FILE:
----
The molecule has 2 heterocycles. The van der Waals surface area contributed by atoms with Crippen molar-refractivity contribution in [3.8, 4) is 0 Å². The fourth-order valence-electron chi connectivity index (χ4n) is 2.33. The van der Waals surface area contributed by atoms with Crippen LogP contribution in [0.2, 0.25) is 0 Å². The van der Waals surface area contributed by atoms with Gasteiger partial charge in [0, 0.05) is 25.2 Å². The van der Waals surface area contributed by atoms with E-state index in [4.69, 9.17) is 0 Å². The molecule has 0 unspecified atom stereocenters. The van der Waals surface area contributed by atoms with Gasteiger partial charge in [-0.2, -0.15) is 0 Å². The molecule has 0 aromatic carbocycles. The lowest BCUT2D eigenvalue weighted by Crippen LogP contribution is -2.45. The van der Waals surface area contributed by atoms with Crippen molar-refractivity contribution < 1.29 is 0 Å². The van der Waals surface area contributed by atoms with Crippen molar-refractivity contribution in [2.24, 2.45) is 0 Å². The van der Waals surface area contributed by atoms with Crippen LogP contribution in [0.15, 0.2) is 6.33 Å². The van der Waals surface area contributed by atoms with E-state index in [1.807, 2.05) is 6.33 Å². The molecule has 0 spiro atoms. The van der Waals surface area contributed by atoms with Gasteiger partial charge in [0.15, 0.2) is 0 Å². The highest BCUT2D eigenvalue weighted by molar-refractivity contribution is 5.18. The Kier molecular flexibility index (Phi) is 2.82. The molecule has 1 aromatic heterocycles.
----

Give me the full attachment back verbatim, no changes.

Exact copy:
The molecule has 2 heterocycles. The van der Waals surface area contributed by atoms with Crippen molar-refractivity contribution in [3.8, 4) is 0 Å². The fourth-order valence-electron chi connectivity index (χ4n) is 2.33. The van der Waals surface area contributed by atoms with Crippen LogP contribution in [0.2, 0.25) is 0 Å². The van der Waals surface area contributed by atoms with Gasteiger partial charge in [0, 0.05) is 25.2 Å². The van der Waals surface area contributed by atoms with E-state index in [4.69, 9.17) is 0 Å². The molecule has 0 unspecified atom stereocenters. The van der Waals surface area contributed by atoms with Gasteiger partial charge in [-0.2, -0.15) is 0 Å². The molecule has 0 aromatic carbocycles. The lowest BCUT2D eigenvalue weighted by Crippen LogP contribution is -2.45. The van der Waals surface area contributed by atoms with Crippen molar-refractivity contribution < 1.29 is 0 Å². The van der Waals surface area contributed by atoms with Crippen molar-refractivity contribution in [2.24, 2.45) is 0 Å². The van der Waals surface area contributed by atoms with Crippen LogP contribution in [0.15, 0.2) is 6.33 Å². The van der Waals surface area contributed by atoms with E-state index in [1.807, 2.05) is 6.33 Å². The molecule has 0 spiro atoms. The van der Waals surface area contributed by atoms with Gasteiger partial charge in [0.15, 0.2) is 0 Å². The highest BCUT2D eigenvalue weighted by molar-refractivity contribution is 5.18. The Kier molecular flexibility index (Phi) is 2.82. The molecule has 1 aromatic heterocycles.